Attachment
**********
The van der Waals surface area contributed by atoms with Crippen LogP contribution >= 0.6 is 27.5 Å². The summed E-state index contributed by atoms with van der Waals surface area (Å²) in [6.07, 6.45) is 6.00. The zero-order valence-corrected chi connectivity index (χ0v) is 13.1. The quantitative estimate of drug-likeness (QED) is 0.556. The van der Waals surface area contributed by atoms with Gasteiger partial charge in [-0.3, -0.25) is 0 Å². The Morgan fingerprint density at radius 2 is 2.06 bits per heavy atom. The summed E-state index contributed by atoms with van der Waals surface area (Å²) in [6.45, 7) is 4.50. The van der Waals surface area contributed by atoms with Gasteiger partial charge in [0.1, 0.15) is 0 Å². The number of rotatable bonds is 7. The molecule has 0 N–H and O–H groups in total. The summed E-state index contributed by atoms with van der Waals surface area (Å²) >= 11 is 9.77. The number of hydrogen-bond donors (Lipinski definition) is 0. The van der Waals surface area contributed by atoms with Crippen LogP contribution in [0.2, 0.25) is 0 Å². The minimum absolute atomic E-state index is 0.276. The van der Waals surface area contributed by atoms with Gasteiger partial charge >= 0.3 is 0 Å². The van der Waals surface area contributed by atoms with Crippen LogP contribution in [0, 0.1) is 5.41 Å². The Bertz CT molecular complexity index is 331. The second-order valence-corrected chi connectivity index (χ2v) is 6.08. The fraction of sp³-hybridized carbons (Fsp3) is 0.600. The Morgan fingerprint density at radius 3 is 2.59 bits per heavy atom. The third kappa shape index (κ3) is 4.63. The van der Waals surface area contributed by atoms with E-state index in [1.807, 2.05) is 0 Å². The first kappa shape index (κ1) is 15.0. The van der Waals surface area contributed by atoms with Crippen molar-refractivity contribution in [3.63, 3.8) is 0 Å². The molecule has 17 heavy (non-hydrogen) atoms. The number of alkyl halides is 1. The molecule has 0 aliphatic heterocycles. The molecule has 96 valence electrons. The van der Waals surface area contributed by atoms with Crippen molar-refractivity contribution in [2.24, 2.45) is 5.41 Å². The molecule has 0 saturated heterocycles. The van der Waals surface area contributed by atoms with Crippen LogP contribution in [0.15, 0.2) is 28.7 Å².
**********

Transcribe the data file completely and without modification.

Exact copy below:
The van der Waals surface area contributed by atoms with Crippen LogP contribution >= 0.6 is 27.5 Å². The summed E-state index contributed by atoms with van der Waals surface area (Å²) in [6.07, 6.45) is 6.00. The zero-order valence-corrected chi connectivity index (χ0v) is 13.1. The quantitative estimate of drug-likeness (QED) is 0.556. The van der Waals surface area contributed by atoms with Gasteiger partial charge in [-0.3, -0.25) is 0 Å². The Morgan fingerprint density at radius 2 is 2.06 bits per heavy atom. The summed E-state index contributed by atoms with van der Waals surface area (Å²) in [6.45, 7) is 4.50. The van der Waals surface area contributed by atoms with Gasteiger partial charge in [0.1, 0.15) is 0 Å². The number of rotatable bonds is 7. The molecule has 0 N–H and O–H groups in total. The summed E-state index contributed by atoms with van der Waals surface area (Å²) >= 11 is 9.77. The number of hydrogen-bond donors (Lipinski definition) is 0. The van der Waals surface area contributed by atoms with Crippen LogP contribution in [0.2, 0.25) is 0 Å². The minimum absolute atomic E-state index is 0.276. The van der Waals surface area contributed by atoms with Gasteiger partial charge >= 0.3 is 0 Å². The van der Waals surface area contributed by atoms with Crippen LogP contribution in [0, 0.1) is 5.41 Å². The Bertz CT molecular complexity index is 331. The second-order valence-corrected chi connectivity index (χ2v) is 6.08. The fraction of sp³-hybridized carbons (Fsp3) is 0.600. The Morgan fingerprint density at radius 3 is 2.59 bits per heavy atom. The third kappa shape index (κ3) is 4.63. The van der Waals surface area contributed by atoms with E-state index in [1.807, 2.05) is 0 Å². The first kappa shape index (κ1) is 15.0. The van der Waals surface area contributed by atoms with Crippen molar-refractivity contribution in [3.63, 3.8) is 0 Å². The molecule has 17 heavy (non-hydrogen) atoms. The number of alkyl halides is 1. The molecule has 0 aliphatic heterocycles. The molecule has 96 valence electrons. The van der Waals surface area contributed by atoms with Crippen molar-refractivity contribution in [2.24, 2.45) is 5.41 Å². The molecule has 0 saturated heterocycles. The van der Waals surface area contributed by atoms with Crippen LogP contribution in [0.15, 0.2) is 28.7 Å².